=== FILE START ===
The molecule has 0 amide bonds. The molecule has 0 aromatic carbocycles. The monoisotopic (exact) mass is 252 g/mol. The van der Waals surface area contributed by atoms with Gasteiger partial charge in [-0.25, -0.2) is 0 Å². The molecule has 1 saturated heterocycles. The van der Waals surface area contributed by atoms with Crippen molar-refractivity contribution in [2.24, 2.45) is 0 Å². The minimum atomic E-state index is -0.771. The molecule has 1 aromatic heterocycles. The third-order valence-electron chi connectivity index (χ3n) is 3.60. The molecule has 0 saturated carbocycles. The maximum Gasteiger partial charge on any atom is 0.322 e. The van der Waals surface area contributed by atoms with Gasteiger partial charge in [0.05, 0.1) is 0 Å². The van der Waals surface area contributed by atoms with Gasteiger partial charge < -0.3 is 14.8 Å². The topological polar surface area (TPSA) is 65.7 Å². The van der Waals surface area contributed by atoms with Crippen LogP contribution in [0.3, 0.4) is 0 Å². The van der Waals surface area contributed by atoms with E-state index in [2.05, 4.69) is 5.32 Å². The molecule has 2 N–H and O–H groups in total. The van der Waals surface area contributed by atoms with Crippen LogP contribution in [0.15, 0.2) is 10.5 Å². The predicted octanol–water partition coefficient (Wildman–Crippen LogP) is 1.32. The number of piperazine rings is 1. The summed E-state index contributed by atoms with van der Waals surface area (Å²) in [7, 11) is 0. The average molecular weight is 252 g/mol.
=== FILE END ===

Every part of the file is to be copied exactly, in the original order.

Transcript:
The molecule has 0 amide bonds. The molecule has 0 aromatic carbocycles. The monoisotopic (exact) mass is 252 g/mol. The van der Waals surface area contributed by atoms with Gasteiger partial charge in [-0.25, -0.2) is 0 Å². The molecule has 1 saturated heterocycles. The van der Waals surface area contributed by atoms with Crippen molar-refractivity contribution in [2.24, 2.45) is 0 Å². The minimum atomic E-state index is -0.771. The molecule has 1 aromatic heterocycles. The third-order valence-electron chi connectivity index (χ3n) is 3.60. The molecule has 0 saturated carbocycles. The maximum Gasteiger partial charge on any atom is 0.322 e. The van der Waals surface area contributed by atoms with Gasteiger partial charge in [0.05, 0.1) is 0 Å². The van der Waals surface area contributed by atoms with Gasteiger partial charge < -0.3 is 14.8 Å². The topological polar surface area (TPSA) is 65.7 Å². The van der Waals surface area contributed by atoms with Crippen LogP contribution in [0.3, 0.4) is 0 Å². The van der Waals surface area contributed by atoms with E-state index in [2.05, 4.69) is 5.32 Å². The molecule has 2 N–H and O–H groups in total. The van der Waals surface area contributed by atoms with Crippen LogP contribution in [0.15, 0.2) is 10.5 Å². The predicted octanol–water partition coefficient (Wildman–Crippen LogP) is 1.32. The number of piperazine rings is 1. The summed E-state index contributed by atoms with van der Waals surface area (Å²) in [7, 11) is 0. The average molecular weight is 252 g/mol.